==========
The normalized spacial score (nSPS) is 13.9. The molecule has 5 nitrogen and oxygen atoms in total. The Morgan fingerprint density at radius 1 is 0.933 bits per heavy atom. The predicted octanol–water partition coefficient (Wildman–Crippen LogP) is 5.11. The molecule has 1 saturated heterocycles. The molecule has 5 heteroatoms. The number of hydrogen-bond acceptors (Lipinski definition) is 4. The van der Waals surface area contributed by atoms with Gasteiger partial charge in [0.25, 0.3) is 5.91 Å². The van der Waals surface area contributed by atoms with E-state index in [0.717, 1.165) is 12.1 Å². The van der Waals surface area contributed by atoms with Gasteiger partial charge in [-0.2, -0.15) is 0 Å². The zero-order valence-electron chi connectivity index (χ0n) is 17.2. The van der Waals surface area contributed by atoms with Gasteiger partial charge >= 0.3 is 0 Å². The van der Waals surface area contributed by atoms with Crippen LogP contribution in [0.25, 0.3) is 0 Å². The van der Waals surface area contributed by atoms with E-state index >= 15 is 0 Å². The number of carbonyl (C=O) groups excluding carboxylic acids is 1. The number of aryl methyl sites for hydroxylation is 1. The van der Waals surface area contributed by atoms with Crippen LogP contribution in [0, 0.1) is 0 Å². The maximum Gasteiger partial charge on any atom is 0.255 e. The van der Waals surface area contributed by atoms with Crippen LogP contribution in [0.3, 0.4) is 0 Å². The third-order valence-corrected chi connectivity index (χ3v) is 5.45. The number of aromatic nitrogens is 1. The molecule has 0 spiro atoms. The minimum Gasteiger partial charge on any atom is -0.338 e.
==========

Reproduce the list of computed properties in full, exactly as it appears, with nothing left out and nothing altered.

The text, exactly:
The normalized spacial score (nSPS) is 13.9. The molecule has 5 nitrogen and oxygen atoms in total. The Morgan fingerprint density at radius 1 is 0.933 bits per heavy atom. The predicted octanol–water partition coefficient (Wildman–Crippen LogP) is 5.11. The molecule has 1 saturated heterocycles. The molecule has 5 heteroatoms. The number of hydrogen-bond acceptors (Lipinski definition) is 4. The van der Waals surface area contributed by atoms with Gasteiger partial charge in [0.25, 0.3) is 5.91 Å². The van der Waals surface area contributed by atoms with E-state index in [0.717, 1.165) is 12.1 Å². The van der Waals surface area contributed by atoms with Gasteiger partial charge in [-0.2, -0.15) is 0 Å². The zero-order valence-electron chi connectivity index (χ0n) is 17.2. The van der Waals surface area contributed by atoms with Gasteiger partial charge >= 0.3 is 0 Å². The van der Waals surface area contributed by atoms with Crippen LogP contribution in [0.25, 0.3) is 0 Å². The van der Waals surface area contributed by atoms with E-state index >= 15 is 0 Å². The number of carbonyl (C=O) groups excluding carboxylic acids is 1. The number of aryl methyl sites for hydroxylation is 1. The van der Waals surface area contributed by atoms with Crippen LogP contribution in [0, 0.1) is 0 Å². The maximum Gasteiger partial charge on any atom is 0.255 e. The van der Waals surface area contributed by atoms with Crippen LogP contribution in [0.3, 0.4) is 0 Å². The third-order valence-corrected chi connectivity index (χ3v) is 5.45. The number of aromatic nitrogens is 1. The molecule has 0 spiro atoms. The minimum Gasteiger partial charge on any atom is -0.338 e.